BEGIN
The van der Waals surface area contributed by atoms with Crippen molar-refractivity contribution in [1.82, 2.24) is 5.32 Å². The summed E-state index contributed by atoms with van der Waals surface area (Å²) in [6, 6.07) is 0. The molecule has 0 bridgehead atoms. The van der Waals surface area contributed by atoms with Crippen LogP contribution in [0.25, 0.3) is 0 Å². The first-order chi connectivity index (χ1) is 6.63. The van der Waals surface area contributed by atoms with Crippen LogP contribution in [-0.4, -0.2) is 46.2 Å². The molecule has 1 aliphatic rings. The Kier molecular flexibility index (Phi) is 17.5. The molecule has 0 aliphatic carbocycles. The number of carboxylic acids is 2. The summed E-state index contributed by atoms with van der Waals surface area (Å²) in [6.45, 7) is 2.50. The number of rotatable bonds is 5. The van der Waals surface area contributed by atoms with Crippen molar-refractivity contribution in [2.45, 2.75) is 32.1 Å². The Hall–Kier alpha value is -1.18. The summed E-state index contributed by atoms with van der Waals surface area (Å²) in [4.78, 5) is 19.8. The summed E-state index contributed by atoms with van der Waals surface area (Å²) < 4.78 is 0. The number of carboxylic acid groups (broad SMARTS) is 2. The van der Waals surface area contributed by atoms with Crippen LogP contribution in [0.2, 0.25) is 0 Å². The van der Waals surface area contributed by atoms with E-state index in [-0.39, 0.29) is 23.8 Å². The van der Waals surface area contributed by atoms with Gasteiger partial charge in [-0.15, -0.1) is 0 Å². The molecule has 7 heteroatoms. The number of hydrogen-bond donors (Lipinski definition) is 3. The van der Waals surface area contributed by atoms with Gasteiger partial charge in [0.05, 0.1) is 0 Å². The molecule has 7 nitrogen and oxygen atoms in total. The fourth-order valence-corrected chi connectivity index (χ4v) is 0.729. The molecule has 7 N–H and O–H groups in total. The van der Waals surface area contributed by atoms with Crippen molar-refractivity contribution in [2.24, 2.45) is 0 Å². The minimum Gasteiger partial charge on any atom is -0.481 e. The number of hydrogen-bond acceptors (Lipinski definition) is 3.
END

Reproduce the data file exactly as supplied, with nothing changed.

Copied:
The van der Waals surface area contributed by atoms with Crippen molar-refractivity contribution in [1.82, 2.24) is 5.32 Å². The summed E-state index contributed by atoms with van der Waals surface area (Å²) in [6, 6.07) is 0. The molecule has 0 bridgehead atoms. The van der Waals surface area contributed by atoms with Crippen LogP contribution in [0.25, 0.3) is 0 Å². The first-order chi connectivity index (χ1) is 6.63. The van der Waals surface area contributed by atoms with Crippen LogP contribution in [-0.4, -0.2) is 46.2 Å². The molecule has 1 aliphatic rings. The Kier molecular flexibility index (Phi) is 17.5. The molecule has 0 aliphatic carbocycles. The number of carboxylic acids is 2. The summed E-state index contributed by atoms with van der Waals surface area (Å²) in [6.45, 7) is 2.50. The number of rotatable bonds is 5. The van der Waals surface area contributed by atoms with Crippen molar-refractivity contribution in [2.45, 2.75) is 32.1 Å². The Hall–Kier alpha value is -1.18. The summed E-state index contributed by atoms with van der Waals surface area (Å²) in [4.78, 5) is 19.8. The summed E-state index contributed by atoms with van der Waals surface area (Å²) < 4.78 is 0. The number of carboxylic acid groups (broad SMARTS) is 2. The van der Waals surface area contributed by atoms with Crippen LogP contribution in [0.2, 0.25) is 0 Å². The van der Waals surface area contributed by atoms with E-state index in [-0.39, 0.29) is 23.8 Å². The van der Waals surface area contributed by atoms with Gasteiger partial charge in [-0.15, -0.1) is 0 Å². The molecule has 7 heteroatoms. The number of hydrogen-bond donors (Lipinski definition) is 3. The van der Waals surface area contributed by atoms with Gasteiger partial charge in [0.05, 0.1) is 0 Å². The molecule has 7 nitrogen and oxygen atoms in total. The fourth-order valence-corrected chi connectivity index (χ4v) is 0.729. The molecule has 7 N–H and O–H groups in total. The van der Waals surface area contributed by atoms with Crippen molar-refractivity contribution in [2.24, 2.45) is 0 Å². The minimum Gasteiger partial charge on any atom is -0.481 e. The number of hydrogen-bond acceptors (Lipinski definition) is 3.